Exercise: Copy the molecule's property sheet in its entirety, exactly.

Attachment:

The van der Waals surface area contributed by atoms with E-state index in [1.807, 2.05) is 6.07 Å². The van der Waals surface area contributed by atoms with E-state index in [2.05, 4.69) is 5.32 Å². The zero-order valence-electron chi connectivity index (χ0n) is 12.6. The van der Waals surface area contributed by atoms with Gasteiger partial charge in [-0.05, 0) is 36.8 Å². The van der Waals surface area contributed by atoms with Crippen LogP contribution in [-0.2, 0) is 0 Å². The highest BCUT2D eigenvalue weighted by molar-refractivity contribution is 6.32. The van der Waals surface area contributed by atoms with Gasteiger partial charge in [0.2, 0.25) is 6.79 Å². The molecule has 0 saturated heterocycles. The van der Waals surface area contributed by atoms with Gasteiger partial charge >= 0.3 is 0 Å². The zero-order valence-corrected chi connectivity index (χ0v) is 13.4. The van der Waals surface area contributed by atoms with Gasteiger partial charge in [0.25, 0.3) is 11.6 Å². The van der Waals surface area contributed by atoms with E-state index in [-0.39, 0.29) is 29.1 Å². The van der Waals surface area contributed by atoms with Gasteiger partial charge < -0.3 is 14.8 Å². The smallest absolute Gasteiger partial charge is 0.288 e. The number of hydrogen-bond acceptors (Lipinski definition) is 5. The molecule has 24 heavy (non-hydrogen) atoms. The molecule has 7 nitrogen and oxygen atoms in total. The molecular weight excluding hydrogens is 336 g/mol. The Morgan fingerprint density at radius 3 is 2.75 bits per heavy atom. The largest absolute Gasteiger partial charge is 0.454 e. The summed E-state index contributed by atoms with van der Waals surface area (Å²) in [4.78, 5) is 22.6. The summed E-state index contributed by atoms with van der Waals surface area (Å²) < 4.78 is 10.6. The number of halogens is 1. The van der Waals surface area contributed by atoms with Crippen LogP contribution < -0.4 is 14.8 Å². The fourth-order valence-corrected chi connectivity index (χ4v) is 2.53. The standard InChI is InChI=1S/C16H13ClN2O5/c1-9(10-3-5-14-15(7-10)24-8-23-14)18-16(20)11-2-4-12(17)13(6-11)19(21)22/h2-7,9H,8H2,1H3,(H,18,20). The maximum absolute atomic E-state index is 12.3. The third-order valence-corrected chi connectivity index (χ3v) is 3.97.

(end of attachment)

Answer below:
The van der Waals surface area contributed by atoms with E-state index in [1.807, 2.05) is 6.07 Å². The van der Waals surface area contributed by atoms with E-state index in [2.05, 4.69) is 5.32 Å². The zero-order valence-electron chi connectivity index (χ0n) is 12.6. The van der Waals surface area contributed by atoms with Gasteiger partial charge in [-0.05, 0) is 36.8 Å². The van der Waals surface area contributed by atoms with Crippen LogP contribution in [-0.2, 0) is 0 Å². The highest BCUT2D eigenvalue weighted by molar-refractivity contribution is 6.32. The van der Waals surface area contributed by atoms with Gasteiger partial charge in [0.2, 0.25) is 6.79 Å². The molecule has 0 saturated heterocycles. The van der Waals surface area contributed by atoms with Gasteiger partial charge >= 0.3 is 0 Å². The zero-order valence-corrected chi connectivity index (χ0v) is 13.4. The van der Waals surface area contributed by atoms with Gasteiger partial charge in [0.25, 0.3) is 11.6 Å². The van der Waals surface area contributed by atoms with E-state index in [-0.39, 0.29) is 29.1 Å². The van der Waals surface area contributed by atoms with Gasteiger partial charge < -0.3 is 14.8 Å². The smallest absolute Gasteiger partial charge is 0.288 e. The number of hydrogen-bond acceptors (Lipinski definition) is 5. The molecule has 24 heavy (non-hydrogen) atoms. The molecule has 7 nitrogen and oxygen atoms in total. The molecular weight excluding hydrogens is 336 g/mol. The Morgan fingerprint density at radius 3 is 2.75 bits per heavy atom. The largest absolute Gasteiger partial charge is 0.454 e. The summed E-state index contributed by atoms with van der Waals surface area (Å²) in [4.78, 5) is 22.6. The summed E-state index contributed by atoms with van der Waals surface area (Å²) < 4.78 is 10.6. The number of halogens is 1. The van der Waals surface area contributed by atoms with Crippen LogP contribution < -0.4 is 14.8 Å². The fourth-order valence-corrected chi connectivity index (χ4v) is 2.53. The standard InChI is InChI=1S/C16H13ClN2O5/c1-9(10-3-5-14-15(7-10)24-8-23-14)18-16(20)11-2-4-12(17)13(6-11)19(21)22/h2-7,9H,8H2,1H3,(H,18,20). The maximum absolute atomic E-state index is 12.3. The third-order valence-corrected chi connectivity index (χ3v) is 3.97.